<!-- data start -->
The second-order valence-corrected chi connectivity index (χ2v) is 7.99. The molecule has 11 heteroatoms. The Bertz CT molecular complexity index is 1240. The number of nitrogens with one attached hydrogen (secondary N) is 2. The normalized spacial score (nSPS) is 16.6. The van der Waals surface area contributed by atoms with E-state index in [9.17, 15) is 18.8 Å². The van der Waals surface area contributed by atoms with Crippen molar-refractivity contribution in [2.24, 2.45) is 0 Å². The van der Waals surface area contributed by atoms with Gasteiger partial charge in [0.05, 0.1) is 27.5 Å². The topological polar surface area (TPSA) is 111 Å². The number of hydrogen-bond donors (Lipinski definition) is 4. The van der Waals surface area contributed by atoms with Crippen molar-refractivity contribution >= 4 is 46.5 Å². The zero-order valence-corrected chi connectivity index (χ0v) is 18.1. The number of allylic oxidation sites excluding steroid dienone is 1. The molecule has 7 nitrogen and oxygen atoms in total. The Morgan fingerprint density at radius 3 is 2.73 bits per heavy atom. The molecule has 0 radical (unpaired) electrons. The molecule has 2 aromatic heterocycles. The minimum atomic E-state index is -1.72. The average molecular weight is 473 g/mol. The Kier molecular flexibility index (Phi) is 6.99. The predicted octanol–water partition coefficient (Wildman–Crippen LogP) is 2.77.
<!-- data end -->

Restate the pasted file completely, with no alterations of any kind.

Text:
The second-order valence-corrected chi connectivity index (χ2v) is 7.99. The molecule has 11 heteroatoms. The Bertz CT molecular complexity index is 1240. The number of nitrogens with one attached hydrogen (secondary N) is 2. The normalized spacial score (nSPS) is 16.6. The van der Waals surface area contributed by atoms with E-state index in [9.17, 15) is 18.8 Å². The van der Waals surface area contributed by atoms with Crippen molar-refractivity contribution in [2.24, 2.45) is 0 Å². The van der Waals surface area contributed by atoms with Gasteiger partial charge in [0.05, 0.1) is 27.5 Å². The topological polar surface area (TPSA) is 111 Å². The number of hydrogen-bond donors (Lipinski definition) is 4. The van der Waals surface area contributed by atoms with Crippen molar-refractivity contribution >= 4 is 46.5 Å². The zero-order valence-corrected chi connectivity index (χ0v) is 18.1. The number of allylic oxidation sites excluding steroid dienone is 1. The molecule has 7 nitrogen and oxygen atoms in total. The Morgan fingerprint density at radius 3 is 2.73 bits per heavy atom. The molecule has 0 radical (unpaired) electrons. The molecule has 2 aromatic heterocycles. The minimum atomic E-state index is -1.72. The average molecular weight is 473 g/mol. The Kier molecular flexibility index (Phi) is 6.99. The predicted octanol–water partition coefficient (Wildman–Crippen LogP) is 2.77.